“What’s the best way from X to Y?” It is a query we’ve read a thousand times here on EuroCheapo, and it comes in various guises on hundreds of other travel forums: from Fodor’s to Frommer’s, from BootsnAll to the Thorn Tree. For those who pose such questions “best” probably equates “cheapest” or “fastest.”
But every journey deserves time and in our recent meanderings by rail around Europe we’ve made some engaging slow diversions, favoring rural branch lines that really tap into the spirit of local landscapes.
Here are four great rural rail journeys that we have taken over the last four weeks, each one of them a ride to remember.
Italy: Peaches in Puglia
The regular Trenitalia rail fare from Bari to Taranto is €7.70. The journey between the two cities on the fast Trenitalia route is unexceptional. But for the same fare you can ride the Ferrovie del Sud Est (FSE) route via Martina Franca.
This really is the Italian outback. The FSE network in Puglia does not feature in most online databases of European rail schedules (not even in the Deutsche Bahn’s celebrated HAFAS system which shows only a subset of all European trains and is by no means as complete as some travelers imagine).
Our FSE train rattled south from Bari, eventually swapping half-built industrial parks for the orchards of the Puglian countryside. Peaches and almonds aplenty, and – as we climbed up into the hills – plenty of the classic Puglia trulli. These are dry stone buildings with distinctive conical roofs.
Czech Republic: Through the Erzgebirge
It is an easy journey from Bohemia to Saxony by train. Comfortable EuroCity services follow the main line through the Elbe Gorge and it is very pretty indeed. The run from Prague to Dresden takes just 2hrs 15mins.
But for a change last Monday, we took to the hills traveling via Karlovy Vary and Zwickau. There are four rail routes that cross the border between the Czech Republic and the German State of Saxony west of the Elbe Gorge, and all are worth a try. Each climbs over the hills, along the way making stops at the tiny villages that rely on the railway for links to the wider world. They are part of a family of routes, some entirely within Germany, marketed under the banner Erzgebirgsbahn – derived from the name of the mountain range that straddles the German-Czech border. The name Erzgebirge means the ‘ore mountains’, a hint of the rich history of mining in the region.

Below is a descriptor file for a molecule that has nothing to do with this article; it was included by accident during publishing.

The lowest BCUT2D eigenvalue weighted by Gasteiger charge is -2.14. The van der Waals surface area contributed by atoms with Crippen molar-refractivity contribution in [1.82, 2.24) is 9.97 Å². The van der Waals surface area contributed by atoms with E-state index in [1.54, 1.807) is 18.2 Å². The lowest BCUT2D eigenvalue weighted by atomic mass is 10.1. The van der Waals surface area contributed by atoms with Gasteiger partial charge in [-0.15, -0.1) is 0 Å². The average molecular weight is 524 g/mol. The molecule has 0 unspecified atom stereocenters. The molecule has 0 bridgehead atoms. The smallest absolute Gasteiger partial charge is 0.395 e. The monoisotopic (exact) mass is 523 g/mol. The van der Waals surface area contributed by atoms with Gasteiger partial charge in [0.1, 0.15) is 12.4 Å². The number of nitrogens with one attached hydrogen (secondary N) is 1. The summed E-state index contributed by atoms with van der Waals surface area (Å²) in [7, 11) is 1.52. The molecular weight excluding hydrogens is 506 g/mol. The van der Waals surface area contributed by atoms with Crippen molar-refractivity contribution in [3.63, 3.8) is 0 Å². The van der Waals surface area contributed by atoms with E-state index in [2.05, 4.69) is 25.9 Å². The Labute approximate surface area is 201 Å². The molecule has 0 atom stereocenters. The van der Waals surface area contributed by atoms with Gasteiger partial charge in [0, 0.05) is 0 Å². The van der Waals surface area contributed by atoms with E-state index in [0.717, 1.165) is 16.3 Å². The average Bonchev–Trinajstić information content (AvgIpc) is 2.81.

The Karlovy Vary to Zwickau train (with links at either end from Prague and on to Dresden respectively) averaged less than 40 kph (25 mph) on its tortuous and steep journey through hills and forests that this week still had plenty of lingering winter snow.
France: To Switzerland by stealth
We could of course have taken the fast train to Switzerland. Modern French TGV Lyria services streak from Dijon to the shores of Lake Geneva in just a couple of hours.
In mid-March, we opted instead for the slow alternative, taking local trains that followed switchbacks through the folded hills of the Jura. This is an exquisitely beautiful mountain range, the outermost ripples of the Alps that straddle the border of France and Switzerland between the Doubs Valley and Lake Geneva.
Highlight of the journey was the two-hour section from Besançon to La Chaux-de-Fonds. We found this little gem of a route tucked away in Table 376a of the Thomas Cook European Rail Timetable. It is served by modern trains with panoramic windows well suited to sightseeing. Trains runs thrice daily from Besançon to Switzerland via the rural cross-border route, so do check times before setting out.
Germany: Across the Lüneburg Heath
Even tame landscapes have their minor rail routes, so it is always worth checking if there is a credible alternative to the fast train. The Thomas Cook European Rail Map is a good starting point for your research.
The main line from Hamburg to Hanover in northern Germany wins no medals for its scenic charm. Twice-hourly ICE trains speed between the two cities in just 80 minutes.
But there is an alternative. The Heidebahn cuts across the Lüneburg Heath, a sparsely populated area of delicate beauty that you simply miss if you follow the main line. True, you have to change trains along the way (always at Buchholz and sometimes also at Soltau), and the entire run from Hamburg to Hanover takes twice as long as on the fast ICE train. But it’s a chance to see an area rarely visited by tourists.
This rural rail service across the Lüneburg Heath is run by a private company rather than the Deutsche Bahn, but happily the times are shown in the Deutsche Bahn’s HAFAS online information system and schedule planner. Eurail and InterRail passes are valid.
Your favorite rural rail routes
We are always on the lookout for good rural rail diversions that warrant a mention in forthcoming editions of our book Europe by Rail: The Definitive Guide for Independent Travellers. If you would like to suggest your personal favorites, we’d love to hear them.